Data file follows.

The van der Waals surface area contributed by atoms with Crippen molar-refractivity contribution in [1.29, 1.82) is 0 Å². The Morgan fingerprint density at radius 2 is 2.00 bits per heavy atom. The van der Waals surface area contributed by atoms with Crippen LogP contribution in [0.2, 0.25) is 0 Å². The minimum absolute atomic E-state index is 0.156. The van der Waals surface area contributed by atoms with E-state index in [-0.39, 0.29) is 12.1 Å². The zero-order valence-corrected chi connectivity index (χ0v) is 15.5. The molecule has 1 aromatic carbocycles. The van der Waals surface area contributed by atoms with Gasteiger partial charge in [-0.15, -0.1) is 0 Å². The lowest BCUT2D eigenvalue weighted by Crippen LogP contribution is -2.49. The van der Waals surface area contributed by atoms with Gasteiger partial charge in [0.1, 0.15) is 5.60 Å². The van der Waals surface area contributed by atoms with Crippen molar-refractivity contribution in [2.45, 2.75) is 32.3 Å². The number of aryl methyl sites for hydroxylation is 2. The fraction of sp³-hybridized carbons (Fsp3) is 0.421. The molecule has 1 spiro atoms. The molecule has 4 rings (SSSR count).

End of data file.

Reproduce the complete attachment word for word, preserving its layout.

The van der Waals surface area contributed by atoms with Crippen molar-refractivity contribution in [1.29, 1.82) is 0 Å². The Morgan fingerprint density at radius 2 is 2.00 bits per heavy atom. The van der Waals surface area contributed by atoms with Crippen LogP contribution in [0.2, 0.25) is 0 Å². The minimum absolute atomic E-state index is 0.156. The van der Waals surface area contributed by atoms with E-state index in [-0.39, 0.29) is 12.1 Å². The zero-order valence-corrected chi connectivity index (χ0v) is 15.5. The molecule has 1 aromatic carbocycles. The van der Waals surface area contributed by atoms with Gasteiger partial charge in [-0.15, -0.1) is 0 Å². The lowest BCUT2D eigenvalue weighted by Crippen LogP contribution is -2.49. The van der Waals surface area contributed by atoms with Gasteiger partial charge in [0.1, 0.15) is 5.60 Å². The van der Waals surface area contributed by atoms with Crippen molar-refractivity contribution in [2.45, 2.75) is 32.3 Å². The number of aryl methyl sites for hydroxylation is 2. The fraction of sp³-hybridized carbons (Fsp3) is 0.421. The molecule has 1 spiro atoms. The molecule has 4 rings (SSSR count).